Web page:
I caught up with an old friend at the weekend, let’s call him Bob. We both worked together for a now defunct group until about 10 years ago. We then both left to pursue new opportunities in financial services. Bob is now a multi-millionaire and I’m not, so while I am delighted for Bob, I have been thinking about my future, what I want out of life and what I want to achieve in my career. There is a lot of I’s here but I hope you might share the thought process.
As a human being Bob is no different to me. He has the same 24 hours in each day as the rest of us. So why is it he has done so well? When I asked him he said “right place, right time”, which is what some cynics said about Rooney’s goal against Ukraine.
But Bob and Rooney had one thing in common – they knew where they had to be to get it in the back of the net and then they both put themselves there.
The questions for me are: What do I need to/want to do? Where do I need to be? When do I plan to do it? How do I plan to do it?
The answers are not really that surprising. I want to continue serving my clients in financial services. I want to make a decent living while I am doing it and I would like to build a business that has a capital value of at least £1m.
I would like to achieve all this before 60, which gives me a little over six years. Here, I think is the difference between Bob and me – so far this represents my wish list, Bob was committed.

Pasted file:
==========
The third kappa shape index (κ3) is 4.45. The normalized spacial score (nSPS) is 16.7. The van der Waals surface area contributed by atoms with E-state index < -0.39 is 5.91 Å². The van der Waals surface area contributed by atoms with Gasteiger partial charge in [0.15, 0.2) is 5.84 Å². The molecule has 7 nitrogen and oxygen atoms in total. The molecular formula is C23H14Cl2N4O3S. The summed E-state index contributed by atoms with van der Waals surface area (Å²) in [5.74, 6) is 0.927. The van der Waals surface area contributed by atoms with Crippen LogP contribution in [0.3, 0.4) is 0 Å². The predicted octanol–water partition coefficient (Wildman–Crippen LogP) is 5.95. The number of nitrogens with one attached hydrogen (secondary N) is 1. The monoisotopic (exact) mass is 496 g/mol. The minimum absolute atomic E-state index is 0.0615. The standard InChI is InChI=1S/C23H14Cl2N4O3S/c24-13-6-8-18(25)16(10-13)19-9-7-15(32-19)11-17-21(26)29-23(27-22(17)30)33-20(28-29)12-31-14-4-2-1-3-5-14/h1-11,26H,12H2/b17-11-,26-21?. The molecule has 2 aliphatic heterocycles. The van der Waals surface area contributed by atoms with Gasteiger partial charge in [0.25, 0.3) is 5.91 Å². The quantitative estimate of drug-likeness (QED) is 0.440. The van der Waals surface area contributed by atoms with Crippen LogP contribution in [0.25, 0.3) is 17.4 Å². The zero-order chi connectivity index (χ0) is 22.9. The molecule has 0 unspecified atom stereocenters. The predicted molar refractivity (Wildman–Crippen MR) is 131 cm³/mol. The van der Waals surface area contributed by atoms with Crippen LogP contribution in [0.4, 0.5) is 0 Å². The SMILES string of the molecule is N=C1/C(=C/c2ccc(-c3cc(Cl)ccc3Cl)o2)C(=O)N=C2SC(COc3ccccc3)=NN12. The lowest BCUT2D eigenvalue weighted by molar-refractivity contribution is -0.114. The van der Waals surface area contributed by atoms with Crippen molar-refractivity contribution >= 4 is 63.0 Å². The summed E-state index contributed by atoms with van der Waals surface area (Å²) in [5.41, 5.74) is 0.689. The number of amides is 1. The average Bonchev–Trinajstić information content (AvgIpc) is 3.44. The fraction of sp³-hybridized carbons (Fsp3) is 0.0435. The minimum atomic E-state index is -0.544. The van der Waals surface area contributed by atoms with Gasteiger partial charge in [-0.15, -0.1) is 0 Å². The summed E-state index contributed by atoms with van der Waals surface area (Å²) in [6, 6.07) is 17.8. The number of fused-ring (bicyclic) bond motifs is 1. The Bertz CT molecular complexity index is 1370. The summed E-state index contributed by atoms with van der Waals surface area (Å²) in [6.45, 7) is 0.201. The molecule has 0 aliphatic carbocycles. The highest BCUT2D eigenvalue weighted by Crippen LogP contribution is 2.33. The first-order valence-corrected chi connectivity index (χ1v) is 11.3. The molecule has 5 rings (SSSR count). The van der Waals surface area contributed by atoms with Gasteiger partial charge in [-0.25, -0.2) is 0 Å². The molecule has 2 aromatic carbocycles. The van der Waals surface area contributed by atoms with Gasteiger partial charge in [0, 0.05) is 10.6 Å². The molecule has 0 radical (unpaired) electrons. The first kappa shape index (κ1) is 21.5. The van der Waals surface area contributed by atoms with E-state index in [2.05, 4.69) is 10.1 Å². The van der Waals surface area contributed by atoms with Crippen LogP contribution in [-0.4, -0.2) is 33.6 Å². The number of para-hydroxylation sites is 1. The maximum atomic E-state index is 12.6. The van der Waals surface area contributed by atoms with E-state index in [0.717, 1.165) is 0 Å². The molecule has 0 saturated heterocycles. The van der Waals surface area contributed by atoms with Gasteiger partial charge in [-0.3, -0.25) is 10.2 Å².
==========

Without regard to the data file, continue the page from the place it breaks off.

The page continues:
If I carry on the way I am going, I might just about make my target. I know where I need to put myself. But after nearly 30 years in financial services I am getting a little jaded but I only have six years left and then, with any luck another 20 or 30 years in retirement, so I need to make those six years count.
In 1979, interviewers asked new graduates from Harvard’s MBA program: “Have you set clear, written goals for your future and made plans to accomplish them?” Only 3 per cent had. But in 1989, that 3 per cent were earning on average 10 times as much the other 97 per cent put together.
Our business is always about putting client interests first. But any business owner needs to decide what he wants to get out of his business and if he is prepared to pay the price in terms of what needs to be put in, typically in terms of time and risk.
Too many of us, me included, have made survival the priority rather than setting goals for the future. I have set aside out half a day to rewrite business and personal goals, business plans for 2013 and beyond and I plan to take a good look at our marketing and positioning to make sure we are doing enough of the right things.
The RDR is a crock but it is happening. Advisers can treat it as a threat or an opportunity. Most of us have plans to achieve all necessary requirements. How many of us I wonder, have plans for the following five years?
Simon Webster is managing director of Facts & Figures Financial Planners